Tag Archives: rafter size

Rafter Size, Lean-to on Slab, and “Barndominium?”

This Wednesday the Pole Barn Guru tackles questions regarding rafter size for a lean-to addition, adding a Lean-to to an existing building on a monolithic slab, and “the difference between a pole barn home and a barndominium?”

DEAR POLE BARN GURU: I am building a lean-to on an existing pole barn. It is 32′ long and it will be 14′ wide on a 3/12 pitch The posts are 8 ft on center. My question is what size rafter do I need to span 14′ at 8′ on center with 2×4 purlins on edge? Thanks. MICHAEL in LIZTON

DEAR MICHAEL: A caution – if your shed roof ties in at any height other than exactly at eave, or is not at same slope as existing roof, you have a snow slide off/drift load to contend with and are best to engage an engineer to account for this extra loading. An exception would be if you have a snow retention system on your existing roof. Assuming above is not an issue, please read on. As I do not know your loads, you can fill in blanks in this formula to find out: (roof live load + roof dead load) x spacing (in your instance 96″) x span in feet squared (14′ squared for you). Divide this answer by: 8 x Rafter Section Modulus x Fb (fiberstress in bending of lumber proposed to be used) x 1.15 (duration of load for snow) If your result is 1.0 or less, then you are golden. Section Modulus is depth of member squared x width of member divided by 6 Example : 2×12 = 11.25″^2 x 1.5″ / 6 = 31.64 Fb for #2 grade Southern Pine will be 2×8 = 925; 2×10 = 800; 2×12 = 750


DEAR POLE BARN GURU: Can I build a pole lean-to and attach it to my shop that is built on a monolithic slab? I did not intent to put a concrete floor in the lean-to. Can I do this without pouring a foundation for the lean-to? The Lean-To will be 50′ by 16′ with metal sides and roof. Thank you. GLEN in HYSHAM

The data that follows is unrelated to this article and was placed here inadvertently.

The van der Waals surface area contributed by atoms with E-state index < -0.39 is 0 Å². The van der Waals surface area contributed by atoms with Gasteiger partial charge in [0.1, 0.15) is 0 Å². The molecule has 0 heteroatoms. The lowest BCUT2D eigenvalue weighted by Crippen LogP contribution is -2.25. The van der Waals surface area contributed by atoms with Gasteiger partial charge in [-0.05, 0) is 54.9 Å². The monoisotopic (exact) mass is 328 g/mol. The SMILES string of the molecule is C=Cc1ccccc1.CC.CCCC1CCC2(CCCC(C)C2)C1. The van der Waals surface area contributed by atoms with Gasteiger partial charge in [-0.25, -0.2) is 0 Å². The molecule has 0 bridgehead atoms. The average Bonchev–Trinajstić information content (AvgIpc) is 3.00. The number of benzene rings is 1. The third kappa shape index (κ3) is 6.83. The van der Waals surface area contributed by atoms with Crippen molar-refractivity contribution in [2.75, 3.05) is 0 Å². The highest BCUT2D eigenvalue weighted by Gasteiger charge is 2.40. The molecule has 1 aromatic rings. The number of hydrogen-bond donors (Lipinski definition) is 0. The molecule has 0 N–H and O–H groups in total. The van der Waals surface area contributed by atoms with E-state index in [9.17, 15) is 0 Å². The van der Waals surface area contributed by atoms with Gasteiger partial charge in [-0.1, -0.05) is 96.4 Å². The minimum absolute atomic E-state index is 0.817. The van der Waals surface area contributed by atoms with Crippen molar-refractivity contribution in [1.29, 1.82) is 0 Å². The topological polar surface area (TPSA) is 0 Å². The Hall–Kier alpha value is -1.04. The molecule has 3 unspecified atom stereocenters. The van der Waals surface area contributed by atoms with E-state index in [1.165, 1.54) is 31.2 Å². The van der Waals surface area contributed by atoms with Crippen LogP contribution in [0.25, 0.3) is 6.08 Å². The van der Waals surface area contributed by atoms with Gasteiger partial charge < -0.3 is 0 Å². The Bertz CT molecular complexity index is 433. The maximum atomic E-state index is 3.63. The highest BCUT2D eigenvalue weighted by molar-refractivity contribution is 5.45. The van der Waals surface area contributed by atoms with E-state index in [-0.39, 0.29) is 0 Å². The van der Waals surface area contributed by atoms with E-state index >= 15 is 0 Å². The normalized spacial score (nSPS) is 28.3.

DEAR GLEN: Maybe, provided your existing building footings are adequate to support weight you will be adding. Easiest and safest way is to set a row of columns directly alongside existing building wall, so you can treat new structure as being self-supporting. You will not have to pour a foundation, you can auger holes, place UC-4B pressure treated columns in holes, then backfill bottom 16-18″ with premix concrete to create a bottom collar. If your new lean-to has a pitch break, or is lower than main roof on high side, you do need to account for weight of slide off/drifting snow onto it. This can be avoided, by installing a snow retention system on your existing roof.


DEAR POLE BARN GURU: What is the difference between a pole barn home and a barndominium? SHARON in WESTCLIFFE

DEAR SHARON: Barndominium is pretty much a made-up term, with no recognized or official description. For sake of discussion, any pole barn (technically post frame) home would be a barndominium, while barndominiums could also be other structural systems with a ‘barn like’ look and most often steel roofing and siding.